Selective C-H Oxidation Using a Heterogeneous Cobalt Catalyst and Green Oxidan

This project aims to develop an efficient system for selective oxidation of a wide range of organic substrates including compounds containing unactivated C-H bonds.
 

Activating C-H bonds is highly attractive to the field of green chemistry because it can provide atom-economic syntheses and permit late-stage functionalization, even of complex organic molecules, without the introduction and removal of directing groups. It also has the potential to convert feedstock chemicals from oil, natural gas, and biomass into higher value chemicals. Since many of the catalysts that are currently employed in C-H activation require precious metals, our current challenge is to replace these catalysts using earth-abundant and cheaper first row transition metals. Using first row metals is more amenable to large scale application. Interestingly, first row metals are employed by enzymes for selective C-H activation reactions in nature.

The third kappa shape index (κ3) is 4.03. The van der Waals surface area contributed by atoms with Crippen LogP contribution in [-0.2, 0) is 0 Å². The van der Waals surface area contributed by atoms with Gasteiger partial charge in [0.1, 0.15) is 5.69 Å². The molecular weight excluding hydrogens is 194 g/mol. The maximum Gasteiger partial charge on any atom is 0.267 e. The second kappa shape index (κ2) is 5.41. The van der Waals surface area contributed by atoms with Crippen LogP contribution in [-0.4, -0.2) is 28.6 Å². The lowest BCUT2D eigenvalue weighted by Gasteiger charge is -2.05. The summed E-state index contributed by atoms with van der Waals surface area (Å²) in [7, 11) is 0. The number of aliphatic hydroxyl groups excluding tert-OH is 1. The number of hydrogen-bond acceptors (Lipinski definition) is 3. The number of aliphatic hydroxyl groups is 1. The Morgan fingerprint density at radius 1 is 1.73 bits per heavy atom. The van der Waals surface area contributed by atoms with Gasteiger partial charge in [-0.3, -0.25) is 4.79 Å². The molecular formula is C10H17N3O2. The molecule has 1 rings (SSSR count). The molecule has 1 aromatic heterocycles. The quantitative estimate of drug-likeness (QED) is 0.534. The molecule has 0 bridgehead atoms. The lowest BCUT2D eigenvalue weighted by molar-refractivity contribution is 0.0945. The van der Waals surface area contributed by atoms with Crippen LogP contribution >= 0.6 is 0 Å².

This project aims to develop an efficient system for selective oxidation of a wide range of organic substrates including compounds containing unactivated C-H bonds.  We recently reported the synthesis and characterization of a highly active heterogeneous cobalt water oxidation catalyst formed from simple and abundant starting materials. We are investigating its use in conjunction with an environmentally benign oxidant to selectively oxidize organic substrates under mild reaction conditions. 

Broad application of C-H oxidation in industry is limited by the cost of late transition metals as a result of their scarcity and the need to recover the metals post reaction due to recycling and toxicity concerns.  First row metals tend to be much more abundant and thus cheaper. The ability to incorporate oxidations late-stage in the synthetic scheme rather than having to use bulky protection groups early on can greatly improve atom-economy, reduce the use of solvents and waste generated, and reduce the overall number of steps required.

Further refinement of the catalyst and conditions could also yield selective oxidations of complex organic molecules containing multiple functionalities. This would be of great interest in the synthesis of pharmaceuticals and natural products.